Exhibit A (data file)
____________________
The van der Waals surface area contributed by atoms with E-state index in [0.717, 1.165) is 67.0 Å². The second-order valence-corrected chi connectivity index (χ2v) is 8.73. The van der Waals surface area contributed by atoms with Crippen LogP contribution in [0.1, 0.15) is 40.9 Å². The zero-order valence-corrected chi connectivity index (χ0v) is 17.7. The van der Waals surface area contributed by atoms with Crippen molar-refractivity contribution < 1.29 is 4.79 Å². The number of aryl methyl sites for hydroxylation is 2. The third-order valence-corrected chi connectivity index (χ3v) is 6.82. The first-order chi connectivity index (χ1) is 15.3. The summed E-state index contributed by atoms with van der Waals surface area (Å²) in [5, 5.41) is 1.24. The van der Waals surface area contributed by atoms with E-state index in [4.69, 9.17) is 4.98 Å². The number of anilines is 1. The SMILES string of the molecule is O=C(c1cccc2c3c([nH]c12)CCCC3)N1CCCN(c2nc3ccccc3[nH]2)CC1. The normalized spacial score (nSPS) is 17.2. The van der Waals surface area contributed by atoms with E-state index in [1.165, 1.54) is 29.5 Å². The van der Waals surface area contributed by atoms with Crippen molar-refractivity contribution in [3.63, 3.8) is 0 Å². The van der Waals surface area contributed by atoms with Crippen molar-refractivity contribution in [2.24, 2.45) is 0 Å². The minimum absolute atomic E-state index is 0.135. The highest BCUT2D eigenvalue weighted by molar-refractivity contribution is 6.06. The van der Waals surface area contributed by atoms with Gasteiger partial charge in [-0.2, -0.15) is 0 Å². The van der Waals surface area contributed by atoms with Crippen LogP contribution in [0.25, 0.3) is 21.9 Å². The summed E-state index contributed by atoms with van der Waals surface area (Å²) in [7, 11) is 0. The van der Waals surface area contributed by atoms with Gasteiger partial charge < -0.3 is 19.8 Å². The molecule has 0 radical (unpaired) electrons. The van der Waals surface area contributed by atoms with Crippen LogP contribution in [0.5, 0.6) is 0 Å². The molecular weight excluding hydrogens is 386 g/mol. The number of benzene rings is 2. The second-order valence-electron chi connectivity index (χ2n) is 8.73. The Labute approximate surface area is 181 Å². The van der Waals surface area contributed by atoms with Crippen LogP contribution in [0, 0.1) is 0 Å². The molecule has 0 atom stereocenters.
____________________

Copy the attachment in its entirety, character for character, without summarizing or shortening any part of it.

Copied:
The van der Waals surface area contributed by atoms with E-state index in [0.717, 1.165) is 67.0 Å². The second-order valence-corrected chi connectivity index (χ2v) is 8.73. The van der Waals surface area contributed by atoms with Crippen LogP contribution in [0.1, 0.15) is 40.9 Å². The zero-order valence-corrected chi connectivity index (χ0v) is 17.7. The van der Waals surface area contributed by atoms with Crippen molar-refractivity contribution < 1.29 is 4.79 Å². The number of aryl methyl sites for hydroxylation is 2. The third-order valence-corrected chi connectivity index (χ3v) is 6.82. The first-order chi connectivity index (χ1) is 15.3. The summed E-state index contributed by atoms with van der Waals surface area (Å²) in [5, 5.41) is 1.24. The van der Waals surface area contributed by atoms with E-state index in [4.69, 9.17) is 4.98 Å². The number of anilines is 1. The SMILES string of the molecule is O=C(c1cccc2c3c([nH]c12)CCCC3)N1CCCN(c2nc3ccccc3[nH]2)CC1. The normalized spacial score (nSPS) is 17.2. The van der Waals surface area contributed by atoms with E-state index in [1.165, 1.54) is 29.5 Å². The van der Waals surface area contributed by atoms with Crippen molar-refractivity contribution in [3.63, 3.8) is 0 Å². The van der Waals surface area contributed by atoms with Crippen molar-refractivity contribution in [2.24, 2.45) is 0 Å². The minimum absolute atomic E-state index is 0.135. The highest BCUT2D eigenvalue weighted by molar-refractivity contribution is 6.06. The van der Waals surface area contributed by atoms with Gasteiger partial charge in [-0.2, -0.15) is 0 Å². The van der Waals surface area contributed by atoms with Crippen LogP contribution in [0.25, 0.3) is 21.9 Å². The summed E-state index contributed by atoms with van der Waals surface area (Å²) in [7, 11) is 0. The van der Waals surface area contributed by atoms with Gasteiger partial charge < -0.3 is 19.8 Å². The molecule has 0 radical (unpaired) electrons. The van der Waals surface area contributed by atoms with Crippen LogP contribution in [0.5, 0.6) is 0 Å². The molecular weight excluding hydrogens is 386 g/mol. The number of benzene rings is 2. The second-order valence-electron chi connectivity index (χ2n) is 8.73. The Labute approximate surface area is 181 Å². The van der Waals surface area contributed by atoms with Crippen LogP contribution in [0, 0.1) is 0 Å². The molecule has 0 atom stereocenters.